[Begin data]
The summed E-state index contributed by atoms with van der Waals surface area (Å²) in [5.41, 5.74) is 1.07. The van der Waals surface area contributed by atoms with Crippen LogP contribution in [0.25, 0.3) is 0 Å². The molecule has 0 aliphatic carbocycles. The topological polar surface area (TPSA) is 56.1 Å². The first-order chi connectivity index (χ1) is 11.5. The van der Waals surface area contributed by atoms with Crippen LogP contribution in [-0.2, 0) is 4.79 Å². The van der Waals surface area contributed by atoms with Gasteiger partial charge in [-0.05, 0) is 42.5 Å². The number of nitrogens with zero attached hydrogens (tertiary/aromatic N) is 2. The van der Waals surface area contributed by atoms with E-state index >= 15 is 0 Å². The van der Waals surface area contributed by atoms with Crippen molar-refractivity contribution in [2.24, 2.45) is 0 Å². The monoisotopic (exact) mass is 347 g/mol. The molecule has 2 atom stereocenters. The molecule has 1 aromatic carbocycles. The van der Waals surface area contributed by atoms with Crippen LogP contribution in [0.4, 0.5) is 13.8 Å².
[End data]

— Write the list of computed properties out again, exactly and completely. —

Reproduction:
The summed E-state index contributed by atoms with van der Waals surface area (Å²) in [5.41, 5.74) is 1.07. The van der Waals surface area contributed by atoms with Crippen LogP contribution in [0.25, 0.3) is 0 Å². The molecule has 0 aliphatic carbocycles. The topological polar surface area (TPSA) is 56.1 Å². The first-order chi connectivity index (χ1) is 11.5. The van der Waals surface area contributed by atoms with Crippen LogP contribution in [-0.2, 0) is 4.79 Å². The van der Waals surface area contributed by atoms with Gasteiger partial charge in [-0.05, 0) is 42.5 Å². The number of nitrogens with zero attached hydrogens (tertiary/aromatic N) is 2. The van der Waals surface area contributed by atoms with E-state index >= 15 is 0 Å². The van der Waals surface area contributed by atoms with Crippen molar-refractivity contribution in [2.24, 2.45) is 0 Å². The monoisotopic (exact) mass is 347 g/mol. The molecule has 2 atom stereocenters. The molecule has 1 aromatic carbocycles. The van der Waals surface area contributed by atoms with Crippen LogP contribution in [0.4, 0.5) is 13.8 Å².